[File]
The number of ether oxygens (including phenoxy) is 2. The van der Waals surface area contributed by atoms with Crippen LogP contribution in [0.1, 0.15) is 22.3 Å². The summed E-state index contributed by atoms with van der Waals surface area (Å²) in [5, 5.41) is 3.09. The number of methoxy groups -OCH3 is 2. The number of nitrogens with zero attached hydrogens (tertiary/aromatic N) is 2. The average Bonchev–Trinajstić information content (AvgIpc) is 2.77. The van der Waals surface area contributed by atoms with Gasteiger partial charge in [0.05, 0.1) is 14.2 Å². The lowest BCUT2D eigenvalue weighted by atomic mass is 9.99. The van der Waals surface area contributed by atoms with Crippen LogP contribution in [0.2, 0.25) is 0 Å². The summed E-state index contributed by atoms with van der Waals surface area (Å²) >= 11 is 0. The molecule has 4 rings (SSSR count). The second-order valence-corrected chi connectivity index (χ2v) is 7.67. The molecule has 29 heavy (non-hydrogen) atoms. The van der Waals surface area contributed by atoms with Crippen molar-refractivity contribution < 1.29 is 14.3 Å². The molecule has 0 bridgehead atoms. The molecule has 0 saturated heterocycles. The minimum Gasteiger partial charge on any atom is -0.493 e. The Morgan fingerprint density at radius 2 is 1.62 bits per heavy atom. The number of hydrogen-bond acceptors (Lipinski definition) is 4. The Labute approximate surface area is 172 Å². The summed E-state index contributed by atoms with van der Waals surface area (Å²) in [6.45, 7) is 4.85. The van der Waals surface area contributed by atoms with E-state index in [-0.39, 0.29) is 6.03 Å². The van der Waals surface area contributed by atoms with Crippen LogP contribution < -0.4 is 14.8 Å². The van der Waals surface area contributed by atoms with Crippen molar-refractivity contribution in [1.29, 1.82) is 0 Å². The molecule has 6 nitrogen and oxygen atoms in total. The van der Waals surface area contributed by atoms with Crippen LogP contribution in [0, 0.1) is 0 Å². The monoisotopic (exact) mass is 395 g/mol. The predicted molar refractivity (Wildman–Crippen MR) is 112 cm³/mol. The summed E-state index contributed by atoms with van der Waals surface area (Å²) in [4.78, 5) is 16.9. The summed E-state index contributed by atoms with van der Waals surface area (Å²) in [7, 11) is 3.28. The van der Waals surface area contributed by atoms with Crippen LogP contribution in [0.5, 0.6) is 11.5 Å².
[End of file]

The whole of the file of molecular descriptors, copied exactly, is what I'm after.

The number of ether oxygens (including phenoxy) is 2. The van der Waals surface area contributed by atoms with Crippen LogP contribution in [0.1, 0.15) is 22.3 Å². The summed E-state index contributed by atoms with van der Waals surface area (Å²) in [5, 5.41) is 3.09. The number of methoxy groups -OCH3 is 2. The number of nitrogens with zero attached hydrogens (tertiary/aromatic N) is 2. The average Bonchev–Trinajstić information content (AvgIpc) is 2.77. The van der Waals surface area contributed by atoms with Gasteiger partial charge in [0.05, 0.1) is 14.2 Å². The lowest BCUT2D eigenvalue weighted by atomic mass is 9.99. The van der Waals surface area contributed by atoms with Crippen LogP contribution in [0.2, 0.25) is 0 Å². The summed E-state index contributed by atoms with van der Waals surface area (Å²) >= 11 is 0. The molecule has 4 rings (SSSR count). The second-order valence-corrected chi connectivity index (χ2v) is 7.67. The molecule has 29 heavy (non-hydrogen) atoms. The van der Waals surface area contributed by atoms with Crippen molar-refractivity contribution < 1.29 is 14.3 Å². The molecule has 0 bridgehead atoms. The molecule has 0 saturated heterocycles. The minimum Gasteiger partial charge on any atom is -0.493 e. The Morgan fingerprint density at radius 2 is 1.62 bits per heavy atom. The number of hydrogen-bond acceptors (Lipinski definition) is 4. The Labute approximate surface area is 172 Å². The summed E-state index contributed by atoms with van der Waals surface area (Å²) in [6.45, 7) is 4.85. The van der Waals surface area contributed by atoms with E-state index in [-0.39, 0.29) is 6.03 Å². The van der Waals surface area contributed by atoms with Crippen LogP contribution < -0.4 is 14.8 Å². The van der Waals surface area contributed by atoms with Crippen molar-refractivity contribution in [1.29, 1.82) is 0 Å². The molecule has 6 nitrogen and oxygen atoms in total. The van der Waals surface area contributed by atoms with Crippen LogP contribution in [0, 0.1) is 0 Å². The monoisotopic (exact) mass is 395 g/mol. The predicted molar refractivity (Wildman–Crippen MR) is 112 cm³/mol. The summed E-state index contributed by atoms with van der Waals surface area (Å²) in [4.78, 5) is 16.9. The summed E-state index contributed by atoms with van der Waals surface area (Å²) in [7, 11) is 3.28. The van der Waals surface area contributed by atoms with Crippen LogP contribution in [0.5, 0.6) is 11.5 Å².